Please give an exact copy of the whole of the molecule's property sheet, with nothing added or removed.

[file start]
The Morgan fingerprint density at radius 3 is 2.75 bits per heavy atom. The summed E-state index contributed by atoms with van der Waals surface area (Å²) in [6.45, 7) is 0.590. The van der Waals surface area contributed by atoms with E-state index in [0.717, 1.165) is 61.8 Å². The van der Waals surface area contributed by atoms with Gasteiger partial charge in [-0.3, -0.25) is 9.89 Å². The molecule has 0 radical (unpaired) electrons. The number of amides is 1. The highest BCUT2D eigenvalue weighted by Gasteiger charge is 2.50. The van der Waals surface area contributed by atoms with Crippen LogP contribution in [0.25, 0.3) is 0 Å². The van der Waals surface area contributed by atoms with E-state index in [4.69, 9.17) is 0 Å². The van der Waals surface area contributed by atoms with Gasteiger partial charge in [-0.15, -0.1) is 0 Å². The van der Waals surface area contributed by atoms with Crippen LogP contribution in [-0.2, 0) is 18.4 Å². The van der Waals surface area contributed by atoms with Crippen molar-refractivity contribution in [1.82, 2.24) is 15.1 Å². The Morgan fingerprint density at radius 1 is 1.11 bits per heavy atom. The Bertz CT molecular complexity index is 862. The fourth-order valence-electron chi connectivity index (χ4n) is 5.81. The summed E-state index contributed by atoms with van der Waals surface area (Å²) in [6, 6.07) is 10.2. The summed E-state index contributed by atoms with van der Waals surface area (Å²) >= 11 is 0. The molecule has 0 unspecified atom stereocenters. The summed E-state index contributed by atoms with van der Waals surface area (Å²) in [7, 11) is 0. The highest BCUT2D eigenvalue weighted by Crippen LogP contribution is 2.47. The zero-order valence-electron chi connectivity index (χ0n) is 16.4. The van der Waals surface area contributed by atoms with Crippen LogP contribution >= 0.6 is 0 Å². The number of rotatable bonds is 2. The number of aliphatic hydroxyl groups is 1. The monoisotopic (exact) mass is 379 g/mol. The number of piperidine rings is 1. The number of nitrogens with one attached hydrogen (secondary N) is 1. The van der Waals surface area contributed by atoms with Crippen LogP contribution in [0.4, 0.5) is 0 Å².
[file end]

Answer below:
The Morgan fingerprint density at radius 3 is 2.75 bits per heavy atom. The summed E-state index contributed by atoms with van der Waals surface area (Å²) in [6.45, 7) is 0.590. The van der Waals surface area contributed by atoms with E-state index in [0.717, 1.165) is 61.8 Å². The van der Waals surface area contributed by atoms with Gasteiger partial charge in [-0.3, -0.25) is 9.89 Å². The molecule has 0 radical (unpaired) electrons. The number of amides is 1. The highest BCUT2D eigenvalue weighted by Gasteiger charge is 2.50. The van der Waals surface area contributed by atoms with Crippen LogP contribution in [0.25, 0.3) is 0 Å². The van der Waals surface area contributed by atoms with E-state index in [4.69, 9.17) is 0 Å². The van der Waals surface area contributed by atoms with Gasteiger partial charge in [-0.15, -0.1) is 0 Å². The van der Waals surface area contributed by atoms with Crippen LogP contribution in [-0.2, 0) is 18.4 Å². The van der Waals surface area contributed by atoms with Crippen molar-refractivity contribution in [1.82, 2.24) is 15.1 Å². The Morgan fingerprint density at radius 1 is 1.11 bits per heavy atom. The Bertz CT molecular complexity index is 862. The fourth-order valence-electron chi connectivity index (χ4n) is 5.81. The summed E-state index contributed by atoms with van der Waals surface area (Å²) in [6, 6.07) is 10.2. The summed E-state index contributed by atoms with van der Waals surface area (Å²) >= 11 is 0. The molecule has 0 unspecified atom stereocenters. The summed E-state index contributed by atoms with van der Waals surface area (Å²) in [7, 11) is 0. The highest BCUT2D eigenvalue weighted by Crippen LogP contribution is 2.47. The zero-order valence-electron chi connectivity index (χ0n) is 16.4. The van der Waals surface area contributed by atoms with Crippen LogP contribution >= 0.6 is 0 Å². The number of rotatable bonds is 2. The number of aliphatic hydroxyl groups is 1. The monoisotopic (exact) mass is 379 g/mol. The number of piperidine rings is 1. The number of nitrogens with one attached hydrogen (secondary N) is 1. The van der Waals surface area contributed by atoms with Crippen LogP contribution in [0.4, 0.5) is 0 Å².